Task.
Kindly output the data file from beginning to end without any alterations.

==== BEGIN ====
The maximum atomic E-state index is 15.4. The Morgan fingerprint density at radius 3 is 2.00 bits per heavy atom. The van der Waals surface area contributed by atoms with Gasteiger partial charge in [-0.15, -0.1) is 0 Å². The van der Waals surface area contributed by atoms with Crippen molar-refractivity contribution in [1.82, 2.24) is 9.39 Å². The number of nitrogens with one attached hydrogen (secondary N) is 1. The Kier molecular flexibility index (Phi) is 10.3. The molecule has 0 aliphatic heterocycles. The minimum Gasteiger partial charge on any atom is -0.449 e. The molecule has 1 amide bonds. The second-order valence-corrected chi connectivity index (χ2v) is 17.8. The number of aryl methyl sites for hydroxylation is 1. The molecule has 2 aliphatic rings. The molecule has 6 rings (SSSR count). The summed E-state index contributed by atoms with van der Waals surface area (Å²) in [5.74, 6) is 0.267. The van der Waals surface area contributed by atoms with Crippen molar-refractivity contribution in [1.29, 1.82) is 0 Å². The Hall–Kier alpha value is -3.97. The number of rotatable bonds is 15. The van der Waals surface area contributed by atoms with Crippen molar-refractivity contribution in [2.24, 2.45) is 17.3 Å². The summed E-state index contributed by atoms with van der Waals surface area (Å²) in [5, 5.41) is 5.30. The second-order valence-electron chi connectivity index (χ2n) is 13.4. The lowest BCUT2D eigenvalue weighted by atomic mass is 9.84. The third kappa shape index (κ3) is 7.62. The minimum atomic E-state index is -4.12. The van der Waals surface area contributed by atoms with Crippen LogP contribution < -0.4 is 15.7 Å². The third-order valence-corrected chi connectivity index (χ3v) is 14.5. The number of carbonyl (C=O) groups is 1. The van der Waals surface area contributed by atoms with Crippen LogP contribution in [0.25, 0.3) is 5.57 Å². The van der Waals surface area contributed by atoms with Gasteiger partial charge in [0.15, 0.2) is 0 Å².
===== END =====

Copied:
The maximum atomic E-state index is 15.4. The Morgan fingerprint density at radius 3 is 2.00 bits per heavy atom. The van der Waals surface area contributed by atoms with Gasteiger partial charge in [-0.15, -0.1) is 0 Å². The van der Waals surface area contributed by atoms with Crippen molar-refractivity contribution in [1.82, 2.24) is 9.39 Å². The number of nitrogens with one attached hydrogen (secondary N) is 1. The Kier molecular flexibility index (Phi) is 10.3. The molecule has 0 aliphatic heterocycles. The minimum Gasteiger partial charge on any atom is -0.449 e. The molecule has 1 amide bonds. The second-order valence-corrected chi connectivity index (χ2v) is 17.8. The number of aryl methyl sites for hydroxylation is 1. The molecule has 2 aliphatic rings. The molecule has 6 rings (SSSR count). The summed E-state index contributed by atoms with van der Waals surface area (Å²) in [5.74, 6) is 0.267. The van der Waals surface area contributed by atoms with Crippen molar-refractivity contribution in [1.29, 1.82) is 0 Å². The Hall–Kier alpha value is -3.97. The number of rotatable bonds is 15. The van der Waals surface area contributed by atoms with Crippen molar-refractivity contribution in [2.24, 2.45) is 17.3 Å². The summed E-state index contributed by atoms with van der Waals surface area (Å²) in [5, 5.41) is 5.30. The second-order valence-electron chi connectivity index (χ2n) is 13.4. The lowest BCUT2D eigenvalue weighted by atomic mass is 9.84. The third kappa shape index (κ3) is 7.62. The minimum atomic E-state index is -4.12. The van der Waals surface area contributed by atoms with Crippen LogP contribution < -0.4 is 15.7 Å². The third-order valence-corrected chi connectivity index (χ3v) is 14.5. The number of carbonyl (C=O) groups is 1. The van der Waals surface area contributed by atoms with Crippen LogP contribution in [0.25, 0.3) is 5.57 Å². The van der Waals surface area contributed by atoms with Gasteiger partial charge in [0.15, 0.2) is 0 Å².